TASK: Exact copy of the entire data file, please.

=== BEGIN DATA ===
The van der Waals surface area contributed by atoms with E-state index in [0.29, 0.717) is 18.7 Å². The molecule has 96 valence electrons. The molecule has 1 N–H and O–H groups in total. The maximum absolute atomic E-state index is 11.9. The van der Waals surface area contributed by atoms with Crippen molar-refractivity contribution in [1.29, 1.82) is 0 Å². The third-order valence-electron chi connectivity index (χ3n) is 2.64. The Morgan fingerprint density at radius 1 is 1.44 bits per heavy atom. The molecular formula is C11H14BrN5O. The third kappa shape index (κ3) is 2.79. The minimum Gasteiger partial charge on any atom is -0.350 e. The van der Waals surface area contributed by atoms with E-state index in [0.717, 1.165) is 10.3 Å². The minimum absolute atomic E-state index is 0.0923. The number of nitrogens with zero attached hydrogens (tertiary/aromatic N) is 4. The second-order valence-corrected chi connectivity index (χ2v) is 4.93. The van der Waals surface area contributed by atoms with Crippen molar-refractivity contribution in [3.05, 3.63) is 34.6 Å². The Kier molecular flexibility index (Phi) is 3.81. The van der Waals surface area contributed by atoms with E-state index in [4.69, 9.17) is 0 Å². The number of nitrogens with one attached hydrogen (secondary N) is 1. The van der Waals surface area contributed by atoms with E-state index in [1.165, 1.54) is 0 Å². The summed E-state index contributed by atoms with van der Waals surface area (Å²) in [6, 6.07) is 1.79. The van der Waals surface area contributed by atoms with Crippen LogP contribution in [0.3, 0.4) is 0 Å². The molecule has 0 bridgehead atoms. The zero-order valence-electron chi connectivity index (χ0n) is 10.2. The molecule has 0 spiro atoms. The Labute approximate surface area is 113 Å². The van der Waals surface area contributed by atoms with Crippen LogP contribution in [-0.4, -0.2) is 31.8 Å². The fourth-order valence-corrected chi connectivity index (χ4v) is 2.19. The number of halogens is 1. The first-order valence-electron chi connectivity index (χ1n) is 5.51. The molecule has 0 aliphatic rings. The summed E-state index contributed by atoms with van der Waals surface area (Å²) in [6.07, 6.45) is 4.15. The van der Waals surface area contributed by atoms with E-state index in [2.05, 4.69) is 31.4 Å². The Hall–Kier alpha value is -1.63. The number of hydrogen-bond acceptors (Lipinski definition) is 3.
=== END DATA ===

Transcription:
The van der Waals surface area contributed by atoms with E-state index in [0.29, 0.717) is 18.7 Å². The molecule has 96 valence electrons. The molecule has 1 N–H and O–H groups in total. The maximum absolute atomic E-state index is 11.9. The van der Waals surface area contributed by atoms with Crippen molar-refractivity contribution in [1.29, 1.82) is 0 Å². The third-order valence-electron chi connectivity index (χ3n) is 2.64. The Morgan fingerprint density at radius 1 is 1.44 bits per heavy atom. The molecular formula is C11H14BrN5O. The third kappa shape index (κ3) is 2.79. The minimum Gasteiger partial charge on any atom is -0.350 e. The van der Waals surface area contributed by atoms with E-state index in [0.717, 1.165) is 10.3 Å². The minimum absolute atomic E-state index is 0.0923. The number of nitrogens with zero attached hydrogens (tertiary/aromatic N) is 4. The second-order valence-corrected chi connectivity index (χ2v) is 4.93. The van der Waals surface area contributed by atoms with Crippen molar-refractivity contribution in [3.05, 3.63) is 34.6 Å². The Kier molecular flexibility index (Phi) is 3.81. The van der Waals surface area contributed by atoms with E-state index in [4.69, 9.17) is 0 Å². The number of nitrogens with one attached hydrogen (secondary N) is 1. The van der Waals surface area contributed by atoms with E-state index in [1.165, 1.54) is 0 Å². The summed E-state index contributed by atoms with van der Waals surface area (Å²) in [6, 6.07) is 1.79. The van der Waals surface area contributed by atoms with Crippen LogP contribution in [0.3, 0.4) is 0 Å². The molecule has 0 bridgehead atoms. The zero-order valence-electron chi connectivity index (χ0n) is 10.2. The molecule has 0 spiro atoms. The Labute approximate surface area is 113 Å². The van der Waals surface area contributed by atoms with Crippen LogP contribution in [-0.4, -0.2) is 31.8 Å². The fourth-order valence-corrected chi connectivity index (χ4v) is 2.19. The number of halogens is 1. The first-order valence-electron chi connectivity index (χ1n) is 5.51. The molecule has 0 aliphatic rings. The summed E-state index contributed by atoms with van der Waals surface area (Å²) in [6.07, 6.45) is 4.15. The van der Waals surface area contributed by atoms with E-state index in [2.05, 4.69) is 31.4 Å². The Hall–Kier alpha value is -1.63. The number of hydrogen-bond acceptors (Lipinski definition) is 3.